Community Living Mississauga applauds Community Living Ontario, People First of Canada and the Canadian Association for Community Living National Task Force on the Right to Live in the Community on their stance denouncing attempts to re-institutionalize Ontarians who have an intellectual disability and its call for greater collaboration and investment in the Developmental Services sector.

The issue arose when Angel Oak Communities proposed converting the former Saint Stanislaus Novitiate Jesuit College at the Ignatius Jesuit Centre in Guelph into a 70-unit residence for people who have intellectual and physical disabilities and seniors.

The proposed project in Guelph and other similar models elsewhere in Ontario are indicative of a systemic housing crisis in Ontario, where there is a lack of appropriate housing, creative solutions and vision for people who have an intellectual disability and their families.

“Families are desperate and lack inclusive options for their sons and daughters. For years we have been advocating for the government to remedy a system which is failing to support people who have an intellectual disability,” said Keith Tansley, Executive Director at Community Living Mississauga. “However, recreating new institutionalized models is a huge step backwards.”

Chris Beesley, Chief Executive Office of Community Living Ontario, agrees with Tansley’s sentiments.

“Once upon a time, each of the institutions in Ontario was new, considered innovative and a best practice. Yet, the physical, sexual and emotional abuse committed against thousands of former residents of government-run facilities are painful reminders of the harm and negative impact that can take place when people live in large, congregated and segregated-type settings apart from the community,” said Beesley, “Collectively, we must condemn all forms of institutionalization and, instead, empower people, families and communities to plan and seek out more inclusive and flexible residential options that will result in far more positive outcomes.”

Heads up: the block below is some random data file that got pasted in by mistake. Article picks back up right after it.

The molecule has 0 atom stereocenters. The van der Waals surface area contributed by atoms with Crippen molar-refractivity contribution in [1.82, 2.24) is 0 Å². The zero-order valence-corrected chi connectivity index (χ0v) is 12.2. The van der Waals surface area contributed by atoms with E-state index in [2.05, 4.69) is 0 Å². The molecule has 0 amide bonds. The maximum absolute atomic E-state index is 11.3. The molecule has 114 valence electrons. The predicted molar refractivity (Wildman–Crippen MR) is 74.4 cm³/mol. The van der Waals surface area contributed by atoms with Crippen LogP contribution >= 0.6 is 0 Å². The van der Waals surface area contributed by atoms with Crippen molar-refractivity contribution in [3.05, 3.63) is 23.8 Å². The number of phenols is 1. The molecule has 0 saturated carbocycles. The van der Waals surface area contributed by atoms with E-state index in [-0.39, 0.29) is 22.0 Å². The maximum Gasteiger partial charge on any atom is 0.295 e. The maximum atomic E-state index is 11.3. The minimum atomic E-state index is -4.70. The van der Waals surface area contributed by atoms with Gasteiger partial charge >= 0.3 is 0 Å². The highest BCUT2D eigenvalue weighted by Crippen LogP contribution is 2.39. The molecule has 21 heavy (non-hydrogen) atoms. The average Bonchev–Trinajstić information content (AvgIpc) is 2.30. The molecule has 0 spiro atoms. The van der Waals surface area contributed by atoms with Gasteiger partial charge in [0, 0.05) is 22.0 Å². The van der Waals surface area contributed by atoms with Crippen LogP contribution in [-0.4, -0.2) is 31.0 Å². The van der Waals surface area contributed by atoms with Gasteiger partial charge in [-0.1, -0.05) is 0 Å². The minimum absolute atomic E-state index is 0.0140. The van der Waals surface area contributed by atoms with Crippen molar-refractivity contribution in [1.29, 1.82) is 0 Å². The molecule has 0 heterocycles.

Community Living Ontario and the National Task Force on the Right to Live in the Community have requested a meeting with the Jesuit Province of Canada to share their concerns regarding the proposal from Angel Oak Communities.

They are also actively engaging with the Government of Ontario and its related ministries for a formal response and a request for genuine, meaningful consultations with people who have lived experiences, families and communities across the province on the importance of thoughtful, intentional and inclusive communities.

“It is a proven fact that institutional living is not healthy or safe for us. We have a right to live in the community, with the same choices and freedoms as everyone else,” said Kory Earle, President of People First of Canada.

The Jesuit College proposal follows the construction of 14-unit housing project for adults who have Autism Spectrum Disorder in London and a failed attempt to make 18 units available to people who have an intellectual disability inside unused space at the Sisters of St. Joseph of Hamilton convent in Dundas.

The Government of Ontario continues to explore different housing options through the Developmental Services Housing Task Force, and has embarked on its Basic Income Pilot Project and other initiatives to try and address the 15,000-person wait list.

“The province clearly needs to be much more responsive in providing resources and a clear multi-year plan on how it intends to achieve a more inclusive Ontario,” added Beesley.

Community Living Ontario and the National Task Force on the Right to Live in the Community also intend to make affordable and accessible housing for all an election issue in 2018.